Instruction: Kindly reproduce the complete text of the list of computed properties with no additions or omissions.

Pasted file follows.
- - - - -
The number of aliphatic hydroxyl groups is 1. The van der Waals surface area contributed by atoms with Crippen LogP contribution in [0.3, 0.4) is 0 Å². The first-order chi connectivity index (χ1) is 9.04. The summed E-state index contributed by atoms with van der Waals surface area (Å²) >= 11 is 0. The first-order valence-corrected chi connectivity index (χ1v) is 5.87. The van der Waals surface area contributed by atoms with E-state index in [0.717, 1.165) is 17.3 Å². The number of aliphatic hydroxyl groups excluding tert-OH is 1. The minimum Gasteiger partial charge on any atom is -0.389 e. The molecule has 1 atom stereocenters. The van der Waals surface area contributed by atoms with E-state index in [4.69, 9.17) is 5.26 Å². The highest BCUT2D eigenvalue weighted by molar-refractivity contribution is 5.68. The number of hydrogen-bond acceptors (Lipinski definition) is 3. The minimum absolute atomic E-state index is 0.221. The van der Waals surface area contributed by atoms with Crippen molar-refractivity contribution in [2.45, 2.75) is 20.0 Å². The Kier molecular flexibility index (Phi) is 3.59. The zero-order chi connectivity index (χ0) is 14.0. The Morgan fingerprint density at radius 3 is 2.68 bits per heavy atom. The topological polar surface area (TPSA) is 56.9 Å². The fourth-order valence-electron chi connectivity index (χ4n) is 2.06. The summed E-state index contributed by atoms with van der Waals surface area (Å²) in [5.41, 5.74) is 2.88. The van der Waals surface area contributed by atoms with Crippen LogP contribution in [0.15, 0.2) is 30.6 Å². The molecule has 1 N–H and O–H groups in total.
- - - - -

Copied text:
The number of aliphatic hydroxyl groups is 1. The van der Waals surface area contributed by atoms with Crippen LogP contribution in [0.3, 0.4) is 0 Å². The first-order chi connectivity index (χ1) is 9.04. The summed E-state index contributed by atoms with van der Waals surface area (Å²) >= 11 is 0. The first-order valence-corrected chi connectivity index (χ1v) is 5.87. The van der Waals surface area contributed by atoms with E-state index in [0.717, 1.165) is 17.3 Å². The number of aliphatic hydroxyl groups excluding tert-OH is 1. The minimum Gasteiger partial charge on any atom is -0.389 e. The molecule has 1 atom stereocenters. The van der Waals surface area contributed by atoms with E-state index in [4.69, 9.17) is 5.26 Å². The highest BCUT2D eigenvalue weighted by molar-refractivity contribution is 5.68. The number of hydrogen-bond acceptors (Lipinski definition) is 3. The minimum absolute atomic E-state index is 0.221. The van der Waals surface area contributed by atoms with Crippen molar-refractivity contribution in [2.45, 2.75) is 20.0 Å². The Kier molecular flexibility index (Phi) is 3.59. The zero-order chi connectivity index (χ0) is 14.0. The Morgan fingerprint density at radius 3 is 2.68 bits per heavy atom. The topological polar surface area (TPSA) is 56.9 Å². The fourth-order valence-electron chi connectivity index (χ4n) is 2.06. The summed E-state index contributed by atoms with van der Waals surface area (Å²) in [5.41, 5.74) is 2.88. The van der Waals surface area contributed by atoms with Crippen LogP contribution in [0.15, 0.2) is 30.6 Å². The molecule has 1 N–H and O–H groups in total.